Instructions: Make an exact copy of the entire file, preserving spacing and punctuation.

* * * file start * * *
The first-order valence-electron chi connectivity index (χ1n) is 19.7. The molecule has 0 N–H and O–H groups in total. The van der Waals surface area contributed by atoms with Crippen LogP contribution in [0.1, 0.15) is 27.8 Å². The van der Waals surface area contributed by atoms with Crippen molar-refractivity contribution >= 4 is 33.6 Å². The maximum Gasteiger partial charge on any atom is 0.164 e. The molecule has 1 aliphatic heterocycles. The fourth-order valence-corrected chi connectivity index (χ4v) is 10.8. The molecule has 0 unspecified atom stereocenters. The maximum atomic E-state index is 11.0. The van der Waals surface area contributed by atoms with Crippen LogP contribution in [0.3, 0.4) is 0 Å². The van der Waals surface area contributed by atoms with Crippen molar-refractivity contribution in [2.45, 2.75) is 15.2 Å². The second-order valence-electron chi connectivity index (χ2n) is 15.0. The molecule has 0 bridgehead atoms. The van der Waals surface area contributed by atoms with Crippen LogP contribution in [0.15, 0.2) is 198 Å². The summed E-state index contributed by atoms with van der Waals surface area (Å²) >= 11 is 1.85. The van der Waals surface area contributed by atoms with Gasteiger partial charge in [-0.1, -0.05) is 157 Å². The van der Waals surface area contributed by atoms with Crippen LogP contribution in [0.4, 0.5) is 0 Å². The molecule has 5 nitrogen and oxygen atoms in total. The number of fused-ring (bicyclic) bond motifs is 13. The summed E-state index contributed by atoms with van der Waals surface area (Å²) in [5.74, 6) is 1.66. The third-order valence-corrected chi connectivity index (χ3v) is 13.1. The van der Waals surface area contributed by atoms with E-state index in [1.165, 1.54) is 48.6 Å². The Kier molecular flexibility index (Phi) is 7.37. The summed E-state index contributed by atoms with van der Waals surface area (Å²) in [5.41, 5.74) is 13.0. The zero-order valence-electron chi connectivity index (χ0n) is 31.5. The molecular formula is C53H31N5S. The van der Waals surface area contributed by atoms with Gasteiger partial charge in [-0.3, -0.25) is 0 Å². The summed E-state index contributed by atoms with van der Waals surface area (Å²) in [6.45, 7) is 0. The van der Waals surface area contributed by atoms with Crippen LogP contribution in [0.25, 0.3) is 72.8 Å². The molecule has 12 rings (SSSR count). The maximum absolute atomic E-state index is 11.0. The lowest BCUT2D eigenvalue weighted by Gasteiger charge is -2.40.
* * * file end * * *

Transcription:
The first-order valence-electron chi connectivity index (χ1n) is 19.7. The molecule has 0 N–H and O–H groups in total. The van der Waals surface area contributed by atoms with Crippen LogP contribution in [0.1, 0.15) is 27.8 Å². The van der Waals surface area contributed by atoms with Crippen molar-refractivity contribution >= 4 is 33.6 Å². The maximum Gasteiger partial charge on any atom is 0.164 e. The molecule has 1 aliphatic heterocycles. The fourth-order valence-corrected chi connectivity index (χ4v) is 10.8. The molecule has 0 unspecified atom stereocenters. The maximum atomic E-state index is 11.0. The van der Waals surface area contributed by atoms with Crippen LogP contribution in [0.3, 0.4) is 0 Å². The van der Waals surface area contributed by atoms with Crippen molar-refractivity contribution in [2.45, 2.75) is 15.2 Å². The second-order valence-electron chi connectivity index (χ2n) is 15.0. The molecule has 0 bridgehead atoms. The van der Waals surface area contributed by atoms with Crippen LogP contribution in [0.15, 0.2) is 198 Å². The summed E-state index contributed by atoms with van der Waals surface area (Å²) >= 11 is 1.85. The van der Waals surface area contributed by atoms with Gasteiger partial charge in [-0.1, -0.05) is 157 Å². The van der Waals surface area contributed by atoms with Crippen LogP contribution in [0.4, 0.5) is 0 Å². The molecule has 5 nitrogen and oxygen atoms in total. The number of fused-ring (bicyclic) bond motifs is 13. The summed E-state index contributed by atoms with van der Waals surface area (Å²) in [5.74, 6) is 1.66. The third-order valence-corrected chi connectivity index (χ3v) is 13.1. The van der Waals surface area contributed by atoms with E-state index in [1.165, 1.54) is 48.6 Å². The Kier molecular flexibility index (Phi) is 7.37. The summed E-state index contributed by atoms with van der Waals surface area (Å²) in [5.41, 5.74) is 13.0. The zero-order valence-electron chi connectivity index (χ0n) is 31.5. The molecular formula is C53H31N5S. The van der Waals surface area contributed by atoms with Gasteiger partial charge in [-0.3, -0.25) is 0 Å². The summed E-state index contributed by atoms with van der Waals surface area (Å²) in [6.45, 7) is 0. The van der Waals surface area contributed by atoms with Crippen LogP contribution in [0.25, 0.3) is 72.8 Å². The molecule has 12 rings (SSSR count). The maximum absolute atomic E-state index is 11.0. The lowest BCUT2D eigenvalue weighted by Gasteiger charge is -2.40.